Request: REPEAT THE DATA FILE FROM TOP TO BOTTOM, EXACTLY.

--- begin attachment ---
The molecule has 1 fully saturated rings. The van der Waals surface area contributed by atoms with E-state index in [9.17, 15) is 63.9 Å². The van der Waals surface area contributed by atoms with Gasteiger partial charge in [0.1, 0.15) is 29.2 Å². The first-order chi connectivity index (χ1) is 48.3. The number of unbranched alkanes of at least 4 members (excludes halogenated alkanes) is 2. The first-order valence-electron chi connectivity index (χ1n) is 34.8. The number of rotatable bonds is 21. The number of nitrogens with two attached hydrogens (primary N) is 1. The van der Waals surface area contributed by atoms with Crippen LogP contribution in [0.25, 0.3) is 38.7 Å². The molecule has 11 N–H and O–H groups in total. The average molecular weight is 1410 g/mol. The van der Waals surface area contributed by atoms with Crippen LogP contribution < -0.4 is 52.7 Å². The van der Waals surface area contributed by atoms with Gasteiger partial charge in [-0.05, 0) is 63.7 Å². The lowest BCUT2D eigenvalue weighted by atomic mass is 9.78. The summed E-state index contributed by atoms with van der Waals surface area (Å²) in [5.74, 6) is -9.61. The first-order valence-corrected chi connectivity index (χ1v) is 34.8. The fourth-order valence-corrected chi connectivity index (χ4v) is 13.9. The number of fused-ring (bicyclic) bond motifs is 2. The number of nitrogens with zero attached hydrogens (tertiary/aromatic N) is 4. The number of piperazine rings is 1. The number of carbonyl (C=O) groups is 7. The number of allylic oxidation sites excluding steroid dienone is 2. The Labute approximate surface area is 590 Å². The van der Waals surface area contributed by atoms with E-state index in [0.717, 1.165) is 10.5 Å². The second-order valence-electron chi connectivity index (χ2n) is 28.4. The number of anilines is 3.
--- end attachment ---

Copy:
The molecule has 1 fully saturated rings. The van der Waals surface area contributed by atoms with E-state index in [9.17, 15) is 63.9 Å². The van der Waals surface area contributed by atoms with Gasteiger partial charge in [0.1, 0.15) is 29.2 Å². The first-order chi connectivity index (χ1) is 48.3. The number of unbranched alkanes of at least 4 members (excludes halogenated alkanes) is 2. The first-order valence-electron chi connectivity index (χ1n) is 34.8. The number of rotatable bonds is 21. The number of nitrogens with two attached hydrogens (primary N) is 1. The van der Waals surface area contributed by atoms with Crippen LogP contribution in [0.25, 0.3) is 38.7 Å². The molecule has 11 N–H and O–H groups in total. The average molecular weight is 1410 g/mol. The van der Waals surface area contributed by atoms with Crippen LogP contribution < -0.4 is 52.7 Å². The van der Waals surface area contributed by atoms with Gasteiger partial charge in [-0.05, 0) is 63.7 Å². The lowest BCUT2D eigenvalue weighted by atomic mass is 9.78. The summed E-state index contributed by atoms with van der Waals surface area (Å²) in [5.74, 6) is -9.61. The first-order valence-corrected chi connectivity index (χ1v) is 34.8. The fourth-order valence-corrected chi connectivity index (χ4v) is 13.9. The number of fused-ring (bicyclic) bond motifs is 2. The number of nitrogens with zero attached hydrogens (tertiary/aromatic N) is 4. The number of piperazine rings is 1. The number of carbonyl (C=O) groups is 7. The number of allylic oxidation sites excluding steroid dienone is 2. The Labute approximate surface area is 590 Å². The van der Waals surface area contributed by atoms with E-state index in [0.717, 1.165) is 10.5 Å². The second-order valence-electron chi connectivity index (χ2n) is 28.4. The number of anilines is 3.